ILNews

Speedway man charged with threatening judge, attorney

Dave Stafford
August 13, 2013
Keywords
Back to TopCommentsE-mailPrintBookmark and Share

A Speedway man accused of posting online death threats against a judge, an attorney and others has been charged in federal court, according to a statement from the office of Joe Hogsett, U.S. attorney for the Southern District of Indiana.

Delenore L. McTarsney, 53, is charged with two counts of transmitting a threat through interstate communications for posting threats in rants made in the comment section in response to a YouTube video.

Charges unsealed Tuesday accuse McTarsney of making the threats last year and early this year that he would injure or kill people he believed conspired against him in a politically motivated prosecution during the tenure of former Indianapolis Mayor Steven Goldsmith.

McTarsney was specifically charged for making death threats against Southern District Bankruptcy Judge Robyn Moberly, formerly a Marion Superior judge, and Indianapolis attorney Mark Small, according to the charging information.

McTarsney was arrested at his home Saturday. An FBI agent who questioned McTarsney at his home asked him if he knew why he was being questioned, to which McTarsney responded, “probably about my rantings on the Internet,” according to the charging affidavit.

McTarsney faces two counts of violating Title 18 of U.S.C. Section 875(c), since the comments posted online were received by YouTube owner Google Inc., based in California. Assistant U.S. Attorney Sharon M. Jackson, who is prosecuting the case, said McTarsney faces up to five years in prison if he is convicted, as well as fines and a federally-supervised release at the end of his prison term.

“We in the law enforcement community are committed to doing all within our power to ensure the safety of all those who work in or around our criminal justice system,” Hogsett said in the statement. “Due to the very real threat posed by violence and terrorism, the U.S. Attorney’s Office takes seriously all threats – whether they are made online or offline.”
 

ADVERTISEMENT

Post a comment to this story

COMMENTS POLICY
We reserve the right to remove any post that we feel is obscene, profane, vulgar, racist, sexually explicit, abusive, or hateful.
 
You are legally responsible for what you post and your anonymity is not guaranteed.
 
Posts that insult, defame, threaten, harass or abuse other readers or people mentioned in Indiana Lawyer editorial content are also subject to removal. Please respect the privacy of individuals and refrain from posting personal information.
 
No solicitations, spamming or advertisements are allowed. Readers may post links to other informational websites that are relevant to the topic at hand, but please do not link to objectionable material.
 
We may remove messages that are unrelated to the topic, encourage illegal activity, use all capital letters or are unreadable.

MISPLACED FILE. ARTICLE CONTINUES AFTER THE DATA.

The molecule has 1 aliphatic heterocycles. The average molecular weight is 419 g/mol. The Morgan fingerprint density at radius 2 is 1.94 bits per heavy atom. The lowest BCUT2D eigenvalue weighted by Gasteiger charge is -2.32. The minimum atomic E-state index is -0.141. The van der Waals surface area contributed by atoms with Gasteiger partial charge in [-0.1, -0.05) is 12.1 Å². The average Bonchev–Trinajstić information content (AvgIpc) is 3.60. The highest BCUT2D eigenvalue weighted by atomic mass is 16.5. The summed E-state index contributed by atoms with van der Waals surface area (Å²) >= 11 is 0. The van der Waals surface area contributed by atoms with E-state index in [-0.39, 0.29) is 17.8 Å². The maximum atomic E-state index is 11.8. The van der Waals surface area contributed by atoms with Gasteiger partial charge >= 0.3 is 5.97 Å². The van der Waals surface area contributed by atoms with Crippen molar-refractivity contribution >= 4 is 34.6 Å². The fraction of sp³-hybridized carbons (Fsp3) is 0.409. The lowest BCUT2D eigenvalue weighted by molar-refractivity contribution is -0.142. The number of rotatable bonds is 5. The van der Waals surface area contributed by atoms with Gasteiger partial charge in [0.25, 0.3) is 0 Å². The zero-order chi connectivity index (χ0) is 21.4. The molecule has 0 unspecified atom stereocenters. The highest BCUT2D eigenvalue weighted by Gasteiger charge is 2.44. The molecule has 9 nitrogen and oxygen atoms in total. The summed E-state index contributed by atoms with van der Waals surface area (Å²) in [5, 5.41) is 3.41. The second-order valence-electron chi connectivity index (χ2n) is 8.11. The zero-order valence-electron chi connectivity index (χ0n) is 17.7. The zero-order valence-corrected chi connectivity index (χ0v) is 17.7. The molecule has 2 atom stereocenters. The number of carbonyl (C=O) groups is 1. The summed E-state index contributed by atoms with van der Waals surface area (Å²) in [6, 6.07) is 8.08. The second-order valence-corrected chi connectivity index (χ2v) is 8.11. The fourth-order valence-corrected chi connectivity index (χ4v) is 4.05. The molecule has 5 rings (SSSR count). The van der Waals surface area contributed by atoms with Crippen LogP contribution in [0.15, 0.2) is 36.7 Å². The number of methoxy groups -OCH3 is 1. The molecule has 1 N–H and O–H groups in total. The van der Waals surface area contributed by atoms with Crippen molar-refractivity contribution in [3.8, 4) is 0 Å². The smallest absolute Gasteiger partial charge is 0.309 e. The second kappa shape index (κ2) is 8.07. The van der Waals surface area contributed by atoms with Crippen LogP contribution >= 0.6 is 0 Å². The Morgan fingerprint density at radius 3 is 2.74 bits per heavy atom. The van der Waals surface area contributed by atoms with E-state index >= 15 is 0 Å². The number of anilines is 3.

Messages that are flagged by readers as objectionable will be reviewed and may or may not be removed. Please do not flag a post simply because you disagree with it.

Sponsored by
ADVERTISEMENT
Subscribe to Indiana Lawyer
  1. Unfortunately, the court doesn't understand the difference between ebidta and adjusted ebidta as they clearly got the ruling wrong based on their misunderstanding

  2. A common refrain in the comments on this website comes from people who cannot locate attorneys willing put justice over retainers. At the same time the judiciary threatens to make pro bono work mandatory, seemingly noting the same concern. But what happens to attorneys who have the chumptzah to threatened the legal status quo in Indiana? Ask Gary Welch, ask Paul Ogden, ask me. Speak truth to power, suffer horrendously accordingly. No wonder Hoosier attorneys who want to keep in good graces merely chase the dollars ... the powers that be have no concerns as to those who are ever for sale to the highest bidder ... for those even willing to compromise for $$$ never allow either justice or constitutionality to cause them to stand up to injustice or unconstitutionality. And the bad apples in the Hoosier barrel, like this one, just keep rotting.

  3. I am one of Steele's victims and was taken for $6,000. I want my money back due to him doing nothing for me. I filed for divorce after a 16 year marriage and lost everything. My kids, my home, cars, money, pension. Every attorney I have talked to is not willing to help me. What can I do? I was told i can file a civil suit but you have to have all of Steelers info that I don't have. Of someone can please help me or tell me what info I need would be great.

  4. It would appear that news breaking on Drudge from the Hoosier state (link below) ties back to this Hoosier story from the beginning of the recent police disrespect period .... MCBA president Cassandra Bentley McNair issued the statement on behalf of the association Dec. 1. The association said it was “saddened and disappointed” by the decision not to indict Ferguson police officer Darren Wilson for shooting Michael Brown. “The MCBA does not believe this was a just outcome to this process, and is disheartened that the system we as lawyers are intended to uphold failed the African-American community in such a way,” the association stated. “This situation is not just about the death of Michael Brown, but the thousands of other African-Americans who are disproportionately targeted and killed by police officers.” http://www.thestarpress.com/story/news/local/2016/07/18/hate-cops-sign-prompts-controversy/87242664/

  5. What form or who do I talk to about a d felony which I hear is classified as a 6 now? Who do I talk to. About to get my degree and I need this to go away it's been over 7 years if that helps.

ADVERTISEMENT